Each side in this contest for the soul of the G.O.P. brings unique resources to the battle.
Each corner of this awkward triangle has its own specific concerns and worries. The establishment Republicans seek to preserve the rule of law against what they perceive as the arbitrary and corrupt behavior of the president. They oppose the politicization of the Department of Justice and the dismissal of scientific expertise and professional competence from government agencies. They are distressed by the president’s lack of civility and morality and by his erratic and unreliable performances on the world stage.
They are also the people most likely to be swayed to abandon the president if Mr. Mueller uncovers evidence of collusion or obstruction of justice by Mr. Trump. The establishment Republicans will find the prospect of dealing with the likely Democratic majority in the House less distressing than it is for either President Trump or the radical conservatives; they may even welcome it as altering the balance of forces in the Republican caucus in their favor.
The conservative radicals are intent on gaining control of the judiciary by installing advocates of their vision of a Christian social order and a free-market economy. This longstanding yearning for an idealized and updated version of the 1950s—the time before the Warren Court and the civil rights movement—is now focused on the elevation of conservative judges, most recently Brett Kavanaugh, to the Supreme Court. To achieve this objective, Republicans who share their ideology have to control the executive and legislative branches, at least until retirement and death have removed judicial obstacles to their grand project.
These right-wing conservatives in Congress have been happy to run interference for Mr. Trump when it comes to the investigation into Russian meddling. But a blue wave in November would greatly diminish their ability to shield the president, and they would be unlikely to regain control of the House for some time.
The question is whether after November the Republicans will be so divided that they are unable to function as a governing party.
At the present time, however, both the attention of the public and the president’s concern is centered on Mr. Trump’s survival at the center of power. He may survive various forms and degrees of denunciation, investigation, impeachment and desertion, but his power is almost certain to be drastically diminished, especially if the Democrats take control of the House. On the other hand, survival to the end of his four-year term would be a remarkable accomplishment, even while it would demonstrate the inadequacies of the Republican leadership in Congress and in the party at large.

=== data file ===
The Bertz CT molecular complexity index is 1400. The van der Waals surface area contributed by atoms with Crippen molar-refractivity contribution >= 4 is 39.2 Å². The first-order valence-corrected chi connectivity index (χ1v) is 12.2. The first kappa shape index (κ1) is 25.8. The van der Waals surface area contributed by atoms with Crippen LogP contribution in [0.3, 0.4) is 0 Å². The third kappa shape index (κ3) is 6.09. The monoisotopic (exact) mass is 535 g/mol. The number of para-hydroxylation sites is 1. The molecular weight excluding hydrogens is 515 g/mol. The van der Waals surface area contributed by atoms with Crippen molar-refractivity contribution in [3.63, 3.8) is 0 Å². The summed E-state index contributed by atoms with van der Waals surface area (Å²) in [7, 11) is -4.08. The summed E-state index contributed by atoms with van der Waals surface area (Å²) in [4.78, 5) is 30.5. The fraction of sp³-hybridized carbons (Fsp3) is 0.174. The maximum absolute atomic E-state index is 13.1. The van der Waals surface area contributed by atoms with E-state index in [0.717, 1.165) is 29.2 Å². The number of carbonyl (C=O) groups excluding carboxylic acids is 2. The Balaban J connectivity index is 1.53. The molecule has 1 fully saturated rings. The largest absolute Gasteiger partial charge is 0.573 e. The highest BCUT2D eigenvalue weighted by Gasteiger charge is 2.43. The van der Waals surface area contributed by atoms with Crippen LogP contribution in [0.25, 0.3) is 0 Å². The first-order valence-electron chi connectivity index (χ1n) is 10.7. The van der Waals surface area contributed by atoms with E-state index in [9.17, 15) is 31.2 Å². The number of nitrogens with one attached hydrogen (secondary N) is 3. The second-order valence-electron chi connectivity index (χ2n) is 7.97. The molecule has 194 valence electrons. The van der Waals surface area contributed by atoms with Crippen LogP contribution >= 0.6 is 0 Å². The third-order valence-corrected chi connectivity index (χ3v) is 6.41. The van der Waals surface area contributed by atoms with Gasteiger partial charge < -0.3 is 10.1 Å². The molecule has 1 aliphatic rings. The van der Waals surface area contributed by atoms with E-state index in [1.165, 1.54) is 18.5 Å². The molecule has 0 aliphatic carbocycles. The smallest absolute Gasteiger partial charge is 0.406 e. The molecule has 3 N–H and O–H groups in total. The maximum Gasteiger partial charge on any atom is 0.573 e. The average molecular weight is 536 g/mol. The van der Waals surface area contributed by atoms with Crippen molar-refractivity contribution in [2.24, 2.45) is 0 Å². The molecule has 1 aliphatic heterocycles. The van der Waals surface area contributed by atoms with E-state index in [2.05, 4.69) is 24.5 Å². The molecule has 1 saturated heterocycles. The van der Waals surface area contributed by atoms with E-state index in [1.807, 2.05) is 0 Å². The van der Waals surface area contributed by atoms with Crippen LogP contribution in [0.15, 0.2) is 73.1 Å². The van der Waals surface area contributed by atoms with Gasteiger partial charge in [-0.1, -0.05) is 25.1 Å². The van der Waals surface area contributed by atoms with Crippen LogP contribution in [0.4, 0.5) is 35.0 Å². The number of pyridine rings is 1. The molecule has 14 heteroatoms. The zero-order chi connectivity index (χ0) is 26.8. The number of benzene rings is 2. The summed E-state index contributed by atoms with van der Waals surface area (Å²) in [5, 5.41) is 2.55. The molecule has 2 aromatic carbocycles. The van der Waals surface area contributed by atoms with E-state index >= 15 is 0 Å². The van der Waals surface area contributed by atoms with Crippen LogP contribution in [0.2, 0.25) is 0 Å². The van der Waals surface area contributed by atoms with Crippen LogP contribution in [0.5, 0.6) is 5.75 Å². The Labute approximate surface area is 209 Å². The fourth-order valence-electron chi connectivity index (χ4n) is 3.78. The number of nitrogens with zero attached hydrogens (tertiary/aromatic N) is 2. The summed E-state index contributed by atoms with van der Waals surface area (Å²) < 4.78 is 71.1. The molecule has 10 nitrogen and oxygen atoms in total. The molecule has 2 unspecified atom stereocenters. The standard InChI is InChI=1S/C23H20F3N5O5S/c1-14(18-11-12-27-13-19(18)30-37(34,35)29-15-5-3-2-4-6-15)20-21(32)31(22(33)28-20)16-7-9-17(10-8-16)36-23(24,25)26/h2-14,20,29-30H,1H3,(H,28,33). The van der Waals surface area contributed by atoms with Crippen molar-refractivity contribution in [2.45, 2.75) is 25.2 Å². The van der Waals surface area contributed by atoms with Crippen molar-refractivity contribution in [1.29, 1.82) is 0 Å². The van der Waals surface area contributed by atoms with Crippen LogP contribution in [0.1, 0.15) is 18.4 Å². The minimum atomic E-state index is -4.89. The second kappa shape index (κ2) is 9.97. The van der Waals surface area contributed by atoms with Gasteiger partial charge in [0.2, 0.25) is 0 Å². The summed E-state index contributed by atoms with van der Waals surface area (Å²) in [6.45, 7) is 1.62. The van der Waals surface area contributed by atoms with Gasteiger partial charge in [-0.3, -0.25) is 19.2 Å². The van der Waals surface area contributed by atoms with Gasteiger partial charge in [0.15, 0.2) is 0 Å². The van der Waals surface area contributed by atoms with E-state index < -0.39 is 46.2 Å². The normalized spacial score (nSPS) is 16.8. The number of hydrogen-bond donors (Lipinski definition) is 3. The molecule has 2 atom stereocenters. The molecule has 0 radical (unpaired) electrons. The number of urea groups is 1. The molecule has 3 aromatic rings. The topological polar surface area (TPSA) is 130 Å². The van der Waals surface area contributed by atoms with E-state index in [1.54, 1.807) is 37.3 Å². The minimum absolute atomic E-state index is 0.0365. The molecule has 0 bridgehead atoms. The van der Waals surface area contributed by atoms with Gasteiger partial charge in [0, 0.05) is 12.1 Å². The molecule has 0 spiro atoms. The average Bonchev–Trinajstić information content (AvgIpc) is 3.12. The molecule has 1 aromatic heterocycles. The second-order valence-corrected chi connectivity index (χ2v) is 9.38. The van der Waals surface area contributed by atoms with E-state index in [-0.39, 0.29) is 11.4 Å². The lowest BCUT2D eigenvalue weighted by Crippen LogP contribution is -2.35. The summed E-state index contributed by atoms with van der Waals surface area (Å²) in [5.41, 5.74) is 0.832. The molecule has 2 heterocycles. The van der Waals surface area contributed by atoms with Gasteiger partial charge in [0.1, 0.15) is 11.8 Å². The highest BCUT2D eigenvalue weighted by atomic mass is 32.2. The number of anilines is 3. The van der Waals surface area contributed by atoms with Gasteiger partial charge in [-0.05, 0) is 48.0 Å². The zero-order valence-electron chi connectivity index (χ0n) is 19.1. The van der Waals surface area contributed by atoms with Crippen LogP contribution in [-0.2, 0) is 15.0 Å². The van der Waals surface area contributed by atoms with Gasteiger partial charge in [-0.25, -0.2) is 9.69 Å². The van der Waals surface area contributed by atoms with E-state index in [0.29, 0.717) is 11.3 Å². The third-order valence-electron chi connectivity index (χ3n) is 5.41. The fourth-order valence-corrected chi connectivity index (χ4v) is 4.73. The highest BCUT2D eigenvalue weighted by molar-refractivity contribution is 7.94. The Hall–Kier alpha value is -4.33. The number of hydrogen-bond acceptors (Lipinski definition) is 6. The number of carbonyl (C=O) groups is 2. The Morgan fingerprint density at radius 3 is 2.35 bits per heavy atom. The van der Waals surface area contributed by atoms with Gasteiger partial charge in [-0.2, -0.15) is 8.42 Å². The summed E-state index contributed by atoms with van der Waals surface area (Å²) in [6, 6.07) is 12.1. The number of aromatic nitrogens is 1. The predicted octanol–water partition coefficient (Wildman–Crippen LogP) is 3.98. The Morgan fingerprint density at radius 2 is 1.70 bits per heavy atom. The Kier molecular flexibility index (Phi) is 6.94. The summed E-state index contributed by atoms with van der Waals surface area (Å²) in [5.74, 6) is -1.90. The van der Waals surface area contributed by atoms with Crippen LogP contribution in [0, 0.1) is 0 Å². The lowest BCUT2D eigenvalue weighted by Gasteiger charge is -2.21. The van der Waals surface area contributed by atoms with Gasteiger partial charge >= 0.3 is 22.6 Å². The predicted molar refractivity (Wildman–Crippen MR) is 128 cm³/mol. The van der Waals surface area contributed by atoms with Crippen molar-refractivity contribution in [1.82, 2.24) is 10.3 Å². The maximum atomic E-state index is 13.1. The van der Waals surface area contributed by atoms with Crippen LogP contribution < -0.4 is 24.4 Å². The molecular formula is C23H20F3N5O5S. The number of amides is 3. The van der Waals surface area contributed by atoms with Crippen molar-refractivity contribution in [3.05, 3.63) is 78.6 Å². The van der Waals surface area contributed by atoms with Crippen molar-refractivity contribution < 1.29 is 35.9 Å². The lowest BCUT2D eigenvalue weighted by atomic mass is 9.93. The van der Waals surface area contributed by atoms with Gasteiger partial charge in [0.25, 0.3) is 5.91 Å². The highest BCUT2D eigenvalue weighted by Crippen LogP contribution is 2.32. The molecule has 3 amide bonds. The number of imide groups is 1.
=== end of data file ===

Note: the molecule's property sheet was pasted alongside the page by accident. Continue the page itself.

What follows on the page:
President Trump has the most to lose; the question is whether after November the Republicans will be so divided and enfeebled that they are unable to function as a governing party. In the event of a decisive defeat for the Republicans, Mr. Trump becomes a lame duck. The radical conservatives will lose their confidence that they were been right all along, only earlier than everybody else. They will intensify their criticism of the media, of higher education, of feminism and of minorities. Politics will in general continue to be vicious; the alligators will be assisted by hyenas, by copperheads and other unlovely creatures of the swamp.
Four Steps to Freedom
It is understandable that Democrats, who are at least as divided as their Republican counterparts, are attracted to a scenario in which they are able to hold a united front against Mr. Trump while waiting for victory in the November elections. This would allow the party to postpone serious decisions about future policy until a clear leader emerges in the 2020 primaries. A continuing combination of blunders, scandals and crises of one sort or another on the part of the president and the Republican-controlled Congress, some imagine, will ensure a Democratic victory in the fall.